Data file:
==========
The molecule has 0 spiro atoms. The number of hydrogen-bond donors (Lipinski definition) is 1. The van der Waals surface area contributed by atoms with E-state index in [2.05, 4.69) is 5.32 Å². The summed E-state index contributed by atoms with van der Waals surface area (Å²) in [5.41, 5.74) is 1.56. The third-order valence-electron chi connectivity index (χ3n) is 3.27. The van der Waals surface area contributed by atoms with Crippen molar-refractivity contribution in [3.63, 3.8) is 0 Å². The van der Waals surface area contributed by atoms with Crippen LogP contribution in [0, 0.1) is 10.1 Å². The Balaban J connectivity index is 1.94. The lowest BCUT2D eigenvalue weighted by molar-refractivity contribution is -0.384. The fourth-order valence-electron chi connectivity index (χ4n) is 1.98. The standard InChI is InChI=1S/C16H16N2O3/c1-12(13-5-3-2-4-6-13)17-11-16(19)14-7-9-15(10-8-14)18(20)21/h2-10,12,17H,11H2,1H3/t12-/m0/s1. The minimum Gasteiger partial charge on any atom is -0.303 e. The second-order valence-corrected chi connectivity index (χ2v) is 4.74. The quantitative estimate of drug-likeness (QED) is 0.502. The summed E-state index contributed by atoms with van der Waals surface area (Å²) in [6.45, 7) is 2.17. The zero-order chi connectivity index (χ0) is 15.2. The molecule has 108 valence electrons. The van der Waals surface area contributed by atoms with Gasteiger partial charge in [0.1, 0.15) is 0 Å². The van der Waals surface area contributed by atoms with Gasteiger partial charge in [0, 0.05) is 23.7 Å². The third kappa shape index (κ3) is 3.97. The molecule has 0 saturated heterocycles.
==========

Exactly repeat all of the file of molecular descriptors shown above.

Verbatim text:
The molecule has 0 spiro atoms. The number of hydrogen-bond donors (Lipinski definition) is 1. The van der Waals surface area contributed by atoms with E-state index in [2.05, 4.69) is 5.32 Å². The summed E-state index contributed by atoms with van der Waals surface area (Å²) in [5.41, 5.74) is 1.56. The third-order valence-electron chi connectivity index (χ3n) is 3.27. The van der Waals surface area contributed by atoms with Crippen molar-refractivity contribution in [3.63, 3.8) is 0 Å². The van der Waals surface area contributed by atoms with Crippen LogP contribution in [0, 0.1) is 10.1 Å². The Balaban J connectivity index is 1.94. The lowest BCUT2D eigenvalue weighted by molar-refractivity contribution is -0.384. The fourth-order valence-electron chi connectivity index (χ4n) is 1.98. The standard InChI is InChI=1S/C16H16N2O3/c1-12(13-5-3-2-4-6-13)17-11-16(19)14-7-9-15(10-8-14)18(20)21/h2-10,12,17H,11H2,1H3/t12-/m0/s1. The minimum Gasteiger partial charge on any atom is -0.303 e. The second-order valence-corrected chi connectivity index (χ2v) is 4.74. The quantitative estimate of drug-likeness (QED) is 0.502. The summed E-state index contributed by atoms with van der Waals surface area (Å²) in [6.45, 7) is 2.17. The zero-order chi connectivity index (χ0) is 15.2. The molecule has 108 valence electrons. The van der Waals surface area contributed by atoms with Gasteiger partial charge in [0.1, 0.15) is 0 Å². The van der Waals surface area contributed by atoms with Gasteiger partial charge in [0, 0.05) is 23.7 Å². The third kappa shape index (κ3) is 3.97. The molecule has 0 saturated heterocycles.